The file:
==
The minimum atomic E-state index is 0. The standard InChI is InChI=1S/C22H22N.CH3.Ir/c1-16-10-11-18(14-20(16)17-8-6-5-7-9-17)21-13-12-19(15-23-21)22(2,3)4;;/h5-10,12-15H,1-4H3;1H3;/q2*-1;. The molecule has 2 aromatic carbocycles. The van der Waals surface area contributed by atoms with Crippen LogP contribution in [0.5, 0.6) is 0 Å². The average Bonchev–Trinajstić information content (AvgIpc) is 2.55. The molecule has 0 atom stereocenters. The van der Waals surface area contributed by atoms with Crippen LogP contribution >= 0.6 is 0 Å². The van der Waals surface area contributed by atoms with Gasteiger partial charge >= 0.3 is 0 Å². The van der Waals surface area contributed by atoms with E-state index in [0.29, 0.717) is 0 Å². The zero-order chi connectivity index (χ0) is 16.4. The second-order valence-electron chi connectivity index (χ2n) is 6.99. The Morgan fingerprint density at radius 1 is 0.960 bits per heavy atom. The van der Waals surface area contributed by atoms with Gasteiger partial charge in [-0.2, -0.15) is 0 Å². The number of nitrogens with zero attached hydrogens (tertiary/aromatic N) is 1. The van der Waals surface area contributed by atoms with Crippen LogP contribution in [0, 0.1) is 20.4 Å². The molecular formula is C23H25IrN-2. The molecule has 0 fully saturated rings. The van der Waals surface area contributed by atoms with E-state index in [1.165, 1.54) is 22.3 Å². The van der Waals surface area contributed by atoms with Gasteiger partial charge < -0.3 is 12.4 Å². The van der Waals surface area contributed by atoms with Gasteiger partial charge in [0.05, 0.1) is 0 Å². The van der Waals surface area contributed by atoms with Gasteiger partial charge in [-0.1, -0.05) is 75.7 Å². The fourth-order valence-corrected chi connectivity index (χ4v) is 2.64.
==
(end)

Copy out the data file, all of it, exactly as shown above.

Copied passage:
The minimum atomic E-state index is 0. The standard InChI is InChI=1S/C22H22N.CH3.Ir/c1-16-10-11-18(14-20(16)17-8-6-5-7-9-17)21-13-12-19(15-23-21)22(2,3)4;;/h5-10,12-15H,1-4H3;1H3;/q2*-1;. The molecule has 2 aromatic carbocycles. The van der Waals surface area contributed by atoms with Crippen LogP contribution in [0.5, 0.6) is 0 Å². The average Bonchev–Trinajstić information content (AvgIpc) is 2.55. The molecule has 0 atom stereocenters. The van der Waals surface area contributed by atoms with Crippen LogP contribution >= 0.6 is 0 Å². The van der Waals surface area contributed by atoms with Gasteiger partial charge >= 0.3 is 0 Å². The van der Waals surface area contributed by atoms with E-state index in [0.29, 0.717) is 0 Å². The zero-order chi connectivity index (χ0) is 16.4. The second-order valence-electron chi connectivity index (χ2n) is 6.99. The Morgan fingerprint density at radius 1 is 0.960 bits per heavy atom. The van der Waals surface area contributed by atoms with Gasteiger partial charge in [-0.2, -0.15) is 0 Å². The number of nitrogens with zero attached hydrogens (tertiary/aromatic N) is 1. The van der Waals surface area contributed by atoms with Crippen LogP contribution in [0, 0.1) is 20.4 Å². The molecular formula is C23H25IrN-2. The molecule has 0 fully saturated rings. The van der Waals surface area contributed by atoms with E-state index in [1.165, 1.54) is 22.3 Å². The van der Waals surface area contributed by atoms with Gasteiger partial charge < -0.3 is 12.4 Å². The van der Waals surface area contributed by atoms with Gasteiger partial charge in [0.05, 0.1) is 0 Å². The van der Waals surface area contributed by atoms with Gasteiger partial charge in [-0.1, -0.05) is 75.7 Å². The fourth-order valence-corrected chi connectivity index (χ4v) is 2.64.